As such, I'm still in the 'write a book' phase. Morphing from mostly a writer of short stories to novels has been a challenge for me.* However, I feel I'm making good progress and I look forward to the day I can start querying agents. To help me prepare, I've been following some debut novelists and some of what I've read recently scares me a bit.
|I imagine this must be how it feels to be|
buried under a lot of rewrites requested
by either your agent or editor. How can
a debut author even conceive of saying
no after all the hard work to get this far?
Once her novel hit bookstore shelves, it sounds as if the event was not as joyous as she had hoped. I admit I cringed a little when I read her 2013 summary. (I won't even discuss the link embedded in the post. That author's journey depressed me so badly I couldn't finish reading it.)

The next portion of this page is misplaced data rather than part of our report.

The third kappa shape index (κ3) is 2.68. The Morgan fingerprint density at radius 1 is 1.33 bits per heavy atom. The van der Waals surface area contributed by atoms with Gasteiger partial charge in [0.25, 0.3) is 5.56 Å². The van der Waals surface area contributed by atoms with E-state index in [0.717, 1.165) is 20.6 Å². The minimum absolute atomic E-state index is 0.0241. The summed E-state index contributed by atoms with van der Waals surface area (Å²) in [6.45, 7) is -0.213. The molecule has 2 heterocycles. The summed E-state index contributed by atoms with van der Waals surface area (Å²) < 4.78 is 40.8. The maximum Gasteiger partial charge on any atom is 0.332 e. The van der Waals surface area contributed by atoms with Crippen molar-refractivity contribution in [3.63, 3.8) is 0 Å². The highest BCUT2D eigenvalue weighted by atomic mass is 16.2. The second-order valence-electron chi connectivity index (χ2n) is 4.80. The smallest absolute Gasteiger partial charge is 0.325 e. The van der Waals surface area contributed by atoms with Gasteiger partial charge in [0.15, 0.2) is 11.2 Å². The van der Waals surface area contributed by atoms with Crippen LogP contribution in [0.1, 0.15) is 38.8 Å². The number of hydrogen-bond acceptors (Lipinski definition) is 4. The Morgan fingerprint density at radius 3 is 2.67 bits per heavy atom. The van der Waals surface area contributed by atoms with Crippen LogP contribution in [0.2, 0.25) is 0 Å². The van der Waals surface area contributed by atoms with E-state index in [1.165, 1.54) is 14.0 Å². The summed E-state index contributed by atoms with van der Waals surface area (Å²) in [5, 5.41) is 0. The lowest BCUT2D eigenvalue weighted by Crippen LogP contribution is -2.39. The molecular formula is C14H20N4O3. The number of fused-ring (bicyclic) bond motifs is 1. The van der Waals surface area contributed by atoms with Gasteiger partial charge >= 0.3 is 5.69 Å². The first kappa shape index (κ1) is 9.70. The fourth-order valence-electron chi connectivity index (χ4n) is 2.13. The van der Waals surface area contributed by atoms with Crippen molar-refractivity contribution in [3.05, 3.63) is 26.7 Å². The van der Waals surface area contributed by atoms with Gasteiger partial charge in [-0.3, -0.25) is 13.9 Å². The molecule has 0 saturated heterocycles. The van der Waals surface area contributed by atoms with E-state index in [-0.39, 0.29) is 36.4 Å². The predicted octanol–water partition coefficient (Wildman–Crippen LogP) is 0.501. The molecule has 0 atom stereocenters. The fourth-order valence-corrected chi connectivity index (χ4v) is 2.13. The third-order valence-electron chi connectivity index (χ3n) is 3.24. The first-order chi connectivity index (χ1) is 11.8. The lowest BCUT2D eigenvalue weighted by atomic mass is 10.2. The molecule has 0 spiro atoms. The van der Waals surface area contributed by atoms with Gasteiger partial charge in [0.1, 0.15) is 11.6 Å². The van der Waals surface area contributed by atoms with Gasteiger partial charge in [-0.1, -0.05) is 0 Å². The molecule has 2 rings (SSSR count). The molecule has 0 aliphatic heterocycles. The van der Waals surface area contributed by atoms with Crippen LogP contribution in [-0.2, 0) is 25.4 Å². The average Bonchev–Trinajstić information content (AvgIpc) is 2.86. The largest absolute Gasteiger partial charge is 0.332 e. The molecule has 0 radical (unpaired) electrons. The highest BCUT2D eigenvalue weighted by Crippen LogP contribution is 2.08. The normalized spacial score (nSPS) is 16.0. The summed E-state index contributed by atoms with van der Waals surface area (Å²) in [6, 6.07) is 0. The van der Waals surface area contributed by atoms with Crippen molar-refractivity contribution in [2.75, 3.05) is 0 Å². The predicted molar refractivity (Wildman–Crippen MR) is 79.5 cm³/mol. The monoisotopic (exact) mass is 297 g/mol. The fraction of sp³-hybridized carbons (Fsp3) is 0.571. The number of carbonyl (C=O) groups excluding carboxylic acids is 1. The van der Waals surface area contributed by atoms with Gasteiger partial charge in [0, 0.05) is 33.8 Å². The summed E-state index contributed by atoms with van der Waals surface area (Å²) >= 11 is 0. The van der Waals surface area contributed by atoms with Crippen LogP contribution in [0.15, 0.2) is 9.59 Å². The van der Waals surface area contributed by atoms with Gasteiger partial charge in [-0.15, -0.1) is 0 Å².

Then, there's my good friend Arianne 'Tex' Thompson. I can confidently say I've never met a more gregarious and giving person. When she sold her first novel I was almost as excited as she was. Now that I've read her year-end post I must admit I'm more than a little saddened. 2014 should be an exciting year as she looks forward to the publication of her fist novel. Instead, it sounds as if it will be more of a burden.
I suppose I'm being naïve to believe life is all happiness once a writer gets past the "get an agent/get a book deal" phases. Why would I expect the process to be any easier? No matter the path taken - traditional or self-publishing - the route appears to be littered with thorns.
Please, someone give me some good news about being a debut author. There have to be some positive points, too!
*A fellow author at DFWWW commented recently that he wrote two novels and one short story in 2013. He said the short story gave him hell. I had to laugh since it's just the opposite for me. My brain operates in short-story mode. How to plot and pace a novel still baffles me a bit.